Charter schools are public schools that are meant to provide more choices for students and their families–at least, that’s what federal law says. Yet, sometimes charter schools reject students based on academic performance. Does that make them less public? Other times, charter schools forbid teachers from unionizing and the National Labor Relations Board gets involved. Such competing and confusing legal definitions of “public” only complicate the debate over charter schools’ legitimacy. Do these cases make charter schools any less public if the U.S. Department of Education insists otherwise? Certainly the NLRB thinks so, having recently argued that teachers in two separate charter schools do not have the right to unionize because, “charter schools are not public schools but private corporations.”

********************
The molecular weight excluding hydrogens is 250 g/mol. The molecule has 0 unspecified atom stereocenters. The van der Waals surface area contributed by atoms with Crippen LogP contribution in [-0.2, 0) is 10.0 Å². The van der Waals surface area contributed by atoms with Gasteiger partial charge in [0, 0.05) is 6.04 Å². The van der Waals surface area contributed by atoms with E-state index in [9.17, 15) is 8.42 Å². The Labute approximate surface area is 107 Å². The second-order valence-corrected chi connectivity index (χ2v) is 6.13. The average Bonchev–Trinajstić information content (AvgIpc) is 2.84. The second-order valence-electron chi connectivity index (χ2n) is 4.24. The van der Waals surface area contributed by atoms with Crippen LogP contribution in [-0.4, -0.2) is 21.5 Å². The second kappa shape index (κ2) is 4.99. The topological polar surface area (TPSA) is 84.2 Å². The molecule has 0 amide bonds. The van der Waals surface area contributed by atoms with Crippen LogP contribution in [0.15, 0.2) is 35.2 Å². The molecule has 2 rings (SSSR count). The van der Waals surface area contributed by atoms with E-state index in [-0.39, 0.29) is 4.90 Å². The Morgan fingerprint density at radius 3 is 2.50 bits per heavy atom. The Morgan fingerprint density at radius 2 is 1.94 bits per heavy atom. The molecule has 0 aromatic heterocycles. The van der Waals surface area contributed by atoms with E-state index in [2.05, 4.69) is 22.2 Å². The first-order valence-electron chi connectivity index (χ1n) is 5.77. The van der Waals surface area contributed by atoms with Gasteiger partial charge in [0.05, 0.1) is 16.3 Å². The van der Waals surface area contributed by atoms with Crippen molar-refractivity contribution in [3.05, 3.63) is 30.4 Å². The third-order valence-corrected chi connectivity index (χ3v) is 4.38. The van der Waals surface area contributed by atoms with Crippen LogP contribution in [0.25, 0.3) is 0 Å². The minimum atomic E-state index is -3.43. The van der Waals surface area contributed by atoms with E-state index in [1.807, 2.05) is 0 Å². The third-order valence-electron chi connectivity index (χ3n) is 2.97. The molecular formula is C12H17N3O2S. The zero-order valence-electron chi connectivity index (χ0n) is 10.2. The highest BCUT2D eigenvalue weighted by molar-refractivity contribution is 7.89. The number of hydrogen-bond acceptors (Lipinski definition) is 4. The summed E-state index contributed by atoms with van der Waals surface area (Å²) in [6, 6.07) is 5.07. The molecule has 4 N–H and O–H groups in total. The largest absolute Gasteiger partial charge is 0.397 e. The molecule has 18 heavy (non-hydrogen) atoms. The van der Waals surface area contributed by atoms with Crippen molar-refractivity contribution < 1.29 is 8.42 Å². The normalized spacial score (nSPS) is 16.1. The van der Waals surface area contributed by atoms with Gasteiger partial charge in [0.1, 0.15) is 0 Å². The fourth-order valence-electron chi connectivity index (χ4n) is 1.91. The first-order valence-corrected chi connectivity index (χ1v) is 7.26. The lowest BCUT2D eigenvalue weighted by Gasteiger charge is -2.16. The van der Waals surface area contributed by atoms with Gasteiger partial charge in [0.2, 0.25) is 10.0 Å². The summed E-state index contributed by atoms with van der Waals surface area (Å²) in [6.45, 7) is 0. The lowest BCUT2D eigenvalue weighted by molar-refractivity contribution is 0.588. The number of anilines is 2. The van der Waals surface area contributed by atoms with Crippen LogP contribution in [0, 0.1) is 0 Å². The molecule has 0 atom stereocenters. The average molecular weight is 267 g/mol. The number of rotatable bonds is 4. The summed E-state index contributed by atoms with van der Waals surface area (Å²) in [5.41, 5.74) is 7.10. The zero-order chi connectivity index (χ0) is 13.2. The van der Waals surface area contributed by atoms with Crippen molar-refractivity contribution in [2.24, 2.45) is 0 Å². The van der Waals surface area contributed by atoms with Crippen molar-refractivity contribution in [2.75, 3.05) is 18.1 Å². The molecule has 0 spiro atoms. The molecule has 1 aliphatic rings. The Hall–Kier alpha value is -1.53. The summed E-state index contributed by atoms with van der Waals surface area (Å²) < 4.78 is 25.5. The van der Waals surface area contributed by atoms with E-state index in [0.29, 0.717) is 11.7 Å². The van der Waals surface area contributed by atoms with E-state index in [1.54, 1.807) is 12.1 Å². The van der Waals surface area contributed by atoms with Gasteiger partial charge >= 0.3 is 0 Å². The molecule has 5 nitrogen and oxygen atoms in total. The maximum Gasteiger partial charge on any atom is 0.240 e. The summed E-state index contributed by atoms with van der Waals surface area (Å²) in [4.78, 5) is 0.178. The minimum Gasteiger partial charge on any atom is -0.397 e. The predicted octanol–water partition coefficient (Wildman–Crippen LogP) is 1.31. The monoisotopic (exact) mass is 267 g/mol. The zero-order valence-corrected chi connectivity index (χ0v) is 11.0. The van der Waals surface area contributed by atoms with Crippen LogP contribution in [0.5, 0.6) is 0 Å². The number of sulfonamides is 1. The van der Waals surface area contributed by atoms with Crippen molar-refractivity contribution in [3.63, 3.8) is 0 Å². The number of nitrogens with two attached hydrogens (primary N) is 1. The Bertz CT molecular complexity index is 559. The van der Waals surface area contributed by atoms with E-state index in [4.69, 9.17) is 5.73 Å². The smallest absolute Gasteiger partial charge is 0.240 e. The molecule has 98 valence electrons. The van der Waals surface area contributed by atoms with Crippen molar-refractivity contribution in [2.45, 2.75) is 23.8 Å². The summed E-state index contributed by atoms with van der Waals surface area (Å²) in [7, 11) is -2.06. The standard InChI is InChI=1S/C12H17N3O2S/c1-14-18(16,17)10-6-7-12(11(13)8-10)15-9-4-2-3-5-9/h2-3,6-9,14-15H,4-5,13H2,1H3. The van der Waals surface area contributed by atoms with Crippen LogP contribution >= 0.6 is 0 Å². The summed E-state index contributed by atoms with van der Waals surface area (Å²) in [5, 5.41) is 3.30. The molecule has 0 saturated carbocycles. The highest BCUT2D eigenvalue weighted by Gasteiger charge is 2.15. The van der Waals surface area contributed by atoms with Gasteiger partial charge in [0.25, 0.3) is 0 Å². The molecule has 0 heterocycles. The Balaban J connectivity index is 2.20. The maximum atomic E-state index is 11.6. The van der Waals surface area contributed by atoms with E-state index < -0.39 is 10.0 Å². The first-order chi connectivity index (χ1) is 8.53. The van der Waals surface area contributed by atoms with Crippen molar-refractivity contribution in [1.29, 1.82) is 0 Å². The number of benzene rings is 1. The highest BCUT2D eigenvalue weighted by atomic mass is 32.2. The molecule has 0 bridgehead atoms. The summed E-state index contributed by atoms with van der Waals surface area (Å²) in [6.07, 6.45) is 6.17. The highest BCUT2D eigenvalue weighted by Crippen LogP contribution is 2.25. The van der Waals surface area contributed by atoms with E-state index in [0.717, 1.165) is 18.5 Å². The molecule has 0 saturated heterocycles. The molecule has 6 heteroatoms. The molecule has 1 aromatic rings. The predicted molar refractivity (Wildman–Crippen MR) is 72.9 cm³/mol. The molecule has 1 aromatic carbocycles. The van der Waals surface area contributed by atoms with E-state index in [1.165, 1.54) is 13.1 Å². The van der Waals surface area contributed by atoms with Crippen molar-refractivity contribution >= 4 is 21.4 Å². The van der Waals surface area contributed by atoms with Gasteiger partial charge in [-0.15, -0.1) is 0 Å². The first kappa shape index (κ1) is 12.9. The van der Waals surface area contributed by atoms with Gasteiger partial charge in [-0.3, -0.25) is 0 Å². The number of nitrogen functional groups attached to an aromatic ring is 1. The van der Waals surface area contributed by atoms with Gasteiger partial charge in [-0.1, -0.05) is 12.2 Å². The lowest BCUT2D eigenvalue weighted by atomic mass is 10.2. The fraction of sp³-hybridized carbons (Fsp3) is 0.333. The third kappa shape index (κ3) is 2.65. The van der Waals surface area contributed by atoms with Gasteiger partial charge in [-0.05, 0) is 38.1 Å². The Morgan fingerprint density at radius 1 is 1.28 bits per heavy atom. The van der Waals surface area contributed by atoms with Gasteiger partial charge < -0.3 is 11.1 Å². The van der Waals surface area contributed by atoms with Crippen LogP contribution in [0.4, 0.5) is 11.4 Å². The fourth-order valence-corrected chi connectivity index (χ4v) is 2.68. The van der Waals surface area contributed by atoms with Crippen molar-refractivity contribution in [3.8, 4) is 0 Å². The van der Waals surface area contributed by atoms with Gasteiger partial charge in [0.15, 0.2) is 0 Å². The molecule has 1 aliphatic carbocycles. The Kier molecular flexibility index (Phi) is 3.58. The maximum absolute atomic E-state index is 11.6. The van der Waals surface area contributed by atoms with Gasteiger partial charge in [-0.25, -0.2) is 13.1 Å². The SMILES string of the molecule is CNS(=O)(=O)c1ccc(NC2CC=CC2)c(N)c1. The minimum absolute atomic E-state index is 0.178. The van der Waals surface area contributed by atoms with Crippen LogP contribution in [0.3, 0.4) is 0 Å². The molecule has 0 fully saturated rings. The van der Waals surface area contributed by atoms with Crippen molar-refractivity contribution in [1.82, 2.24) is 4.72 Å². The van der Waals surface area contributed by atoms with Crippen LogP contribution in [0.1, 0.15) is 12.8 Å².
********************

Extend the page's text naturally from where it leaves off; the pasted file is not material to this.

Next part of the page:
One way scholars of education parse out the difference is by comparing charter schools’ behavior and organization with more traditional, unquestionably public schools. Scholars find that as long as these practices exist in a legal gray area and the school follows some institutional norms for public schools–such as not charging tuition and grading homework–charter schools are public.
- Jennifer L. Jennings. 2010. “School Choice or Schools’ Choice? Managing in an Era of Accountability.” Sociology of Education 83(3): 227-247.
- Scott Davies and Linda Quirke. 2007. “The Impact of Sector on School Organizations: Institutional and Market Logics.” Sociology of Education 80(1): 66-89